Column from September 10, 1999
Are We Making Progress in Educating Against the Telethon?
Copyright 1999 by Laura Hershey
Monday, September 6, 1999
In the next room I can hear a woman on television calling my disability a "fatal disease." Last evening, the Telethon featured a family whose young son has the same condition. They said that his diagnosis had "destroyed their dreams of healthy children and a large family." In other words, they wouldn't consider having more children that might turn out, like their first son, to have spinal muscular atrophy (SMA). Most people probably think that's a reasonable decision. That's because most people haven't experienced disability personally, and grown to realize that it's a natural part of life. Most people have had their perceptions of disability shaped by myth -- and by mass media mirages like the Jerry Lewis Muscular Dystrophy Telethon.
That's why every Labor Day, while those Telethon images are riding the airwaves into viewers' holiday-softened minds, I go out to tell a different story -- one person at a time.
When it comes to countering the Telethon's messages, staying home and writing articles isn't enough. I feel compelled to get out there and talk to people face to face. I want to see and hear for myself what messages they've gotten -- and I want to offer them an alternative message.
I did so again this year, alongside about 10 other dedicated activists. Most were members of the Colorado Cross-Disability Coalition, a statewide grassroots advocacy group. Julie Reiskin, the director of the CCDC, commented to me that we should do more of this kind of thing, attacking the destructive propaganda put out by the large corporate charities such as the Muscular Dystrophy Association and the Multiple Sclerosis Society. We both agreed that it's often difficult to devote the time and resources needed to refute those groups' negative images. "Most of the time we're fighting for more life-and-death issues," Julie said. "But it's because of these attitudes that the life-and-death issues happen."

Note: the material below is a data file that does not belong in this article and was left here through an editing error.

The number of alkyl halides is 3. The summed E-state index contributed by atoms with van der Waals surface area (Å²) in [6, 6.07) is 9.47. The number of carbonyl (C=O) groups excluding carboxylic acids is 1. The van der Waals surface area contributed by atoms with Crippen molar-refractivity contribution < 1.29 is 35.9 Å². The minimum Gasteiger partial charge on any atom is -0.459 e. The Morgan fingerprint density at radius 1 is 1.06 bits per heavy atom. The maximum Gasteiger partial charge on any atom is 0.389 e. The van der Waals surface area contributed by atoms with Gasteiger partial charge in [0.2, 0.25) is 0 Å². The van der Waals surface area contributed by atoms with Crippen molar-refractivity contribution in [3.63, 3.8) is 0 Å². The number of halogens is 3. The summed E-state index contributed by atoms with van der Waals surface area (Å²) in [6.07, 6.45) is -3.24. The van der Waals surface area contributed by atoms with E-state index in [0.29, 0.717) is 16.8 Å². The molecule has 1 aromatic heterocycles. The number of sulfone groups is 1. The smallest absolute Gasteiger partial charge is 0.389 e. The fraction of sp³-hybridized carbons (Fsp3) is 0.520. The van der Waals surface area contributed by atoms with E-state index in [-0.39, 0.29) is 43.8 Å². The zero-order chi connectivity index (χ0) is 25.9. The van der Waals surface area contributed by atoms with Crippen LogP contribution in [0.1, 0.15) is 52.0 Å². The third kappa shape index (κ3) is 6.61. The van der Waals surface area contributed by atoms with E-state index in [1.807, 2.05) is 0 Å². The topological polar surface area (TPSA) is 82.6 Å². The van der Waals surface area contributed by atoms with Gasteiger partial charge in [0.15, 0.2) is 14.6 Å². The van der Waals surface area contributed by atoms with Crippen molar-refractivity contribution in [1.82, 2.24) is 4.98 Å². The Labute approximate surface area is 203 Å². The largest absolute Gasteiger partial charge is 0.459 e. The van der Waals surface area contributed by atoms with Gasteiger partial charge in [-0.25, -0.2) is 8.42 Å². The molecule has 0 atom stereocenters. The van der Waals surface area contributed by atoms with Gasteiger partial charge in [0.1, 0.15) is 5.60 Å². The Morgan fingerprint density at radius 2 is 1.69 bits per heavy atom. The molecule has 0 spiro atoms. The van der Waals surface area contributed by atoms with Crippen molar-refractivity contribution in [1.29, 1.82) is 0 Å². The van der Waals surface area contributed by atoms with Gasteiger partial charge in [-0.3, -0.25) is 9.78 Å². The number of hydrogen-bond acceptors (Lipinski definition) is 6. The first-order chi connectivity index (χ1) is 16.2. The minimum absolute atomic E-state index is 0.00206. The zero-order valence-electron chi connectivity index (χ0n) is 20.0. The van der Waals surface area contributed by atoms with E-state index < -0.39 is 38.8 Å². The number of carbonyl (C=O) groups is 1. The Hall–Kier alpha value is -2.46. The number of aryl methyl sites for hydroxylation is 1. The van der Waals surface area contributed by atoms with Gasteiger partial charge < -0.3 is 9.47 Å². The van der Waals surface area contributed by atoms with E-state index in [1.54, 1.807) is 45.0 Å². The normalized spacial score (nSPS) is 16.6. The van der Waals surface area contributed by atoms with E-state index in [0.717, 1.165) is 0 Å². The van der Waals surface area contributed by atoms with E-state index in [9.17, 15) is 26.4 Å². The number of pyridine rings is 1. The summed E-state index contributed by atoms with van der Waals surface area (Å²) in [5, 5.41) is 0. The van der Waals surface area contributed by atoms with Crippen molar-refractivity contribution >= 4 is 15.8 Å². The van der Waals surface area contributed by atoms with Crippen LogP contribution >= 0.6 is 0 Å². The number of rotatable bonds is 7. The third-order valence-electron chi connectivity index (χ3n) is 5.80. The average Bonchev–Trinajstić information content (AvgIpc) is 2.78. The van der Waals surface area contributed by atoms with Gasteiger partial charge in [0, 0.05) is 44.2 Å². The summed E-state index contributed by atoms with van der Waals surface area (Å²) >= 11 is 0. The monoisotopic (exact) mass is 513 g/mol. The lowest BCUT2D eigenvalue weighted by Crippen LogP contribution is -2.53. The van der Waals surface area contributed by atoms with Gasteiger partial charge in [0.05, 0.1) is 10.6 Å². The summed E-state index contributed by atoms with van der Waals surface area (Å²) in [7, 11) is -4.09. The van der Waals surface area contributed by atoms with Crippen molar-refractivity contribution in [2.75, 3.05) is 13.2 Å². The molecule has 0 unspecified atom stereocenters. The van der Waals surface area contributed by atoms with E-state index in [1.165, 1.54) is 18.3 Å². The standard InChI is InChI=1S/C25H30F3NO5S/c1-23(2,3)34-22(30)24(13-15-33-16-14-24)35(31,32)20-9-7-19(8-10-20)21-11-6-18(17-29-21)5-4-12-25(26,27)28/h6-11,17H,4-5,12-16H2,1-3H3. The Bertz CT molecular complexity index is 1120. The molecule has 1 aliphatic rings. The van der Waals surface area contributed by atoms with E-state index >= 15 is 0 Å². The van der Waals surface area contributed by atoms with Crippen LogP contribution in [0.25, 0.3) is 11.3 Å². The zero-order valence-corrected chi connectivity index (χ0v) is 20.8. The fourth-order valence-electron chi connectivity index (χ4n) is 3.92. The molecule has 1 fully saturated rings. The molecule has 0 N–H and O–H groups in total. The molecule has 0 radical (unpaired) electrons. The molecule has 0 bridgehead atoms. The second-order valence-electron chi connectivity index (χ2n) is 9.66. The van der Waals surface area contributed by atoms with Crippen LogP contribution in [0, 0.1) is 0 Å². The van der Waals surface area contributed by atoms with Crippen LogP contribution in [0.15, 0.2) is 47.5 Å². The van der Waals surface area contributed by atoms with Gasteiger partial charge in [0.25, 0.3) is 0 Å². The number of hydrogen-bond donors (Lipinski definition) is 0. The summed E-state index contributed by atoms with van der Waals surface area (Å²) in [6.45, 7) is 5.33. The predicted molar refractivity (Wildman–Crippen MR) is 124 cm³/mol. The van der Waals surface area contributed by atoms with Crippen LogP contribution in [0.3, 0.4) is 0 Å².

So there we were, passing out our one-page flyers in the parking lot of Albertson's grocery store, as the hot sun beat down on us. As each customer entered or exited the store, we would say politely, "Excuse me; would you like a flyer explaining why we're opposed to the Jerry Lewis Telethon?" Most paused, and accepted the paper we handed them. If they paused long enough, we would add, "Albertson's is a corporate sponsor of the Telethon. That's why we're here. Please let the store manager know that they shouldn't sponsor the Telethon's negative images."
To our surprise, the vast majority of passersby were polite, open, and even interested in our issue. Almost everyone took a flyer, even when armloads of groceries made it inconvenient to do so. Some of them began reading it immediately, slowing their steps to study it carefully. A number of people said, "I agree with you," and variations on that theme. Several stopped to chat with us, asking questions that seemed to come from genuine curiosity -- questions about where the money raised by the Telethon really goes, etc.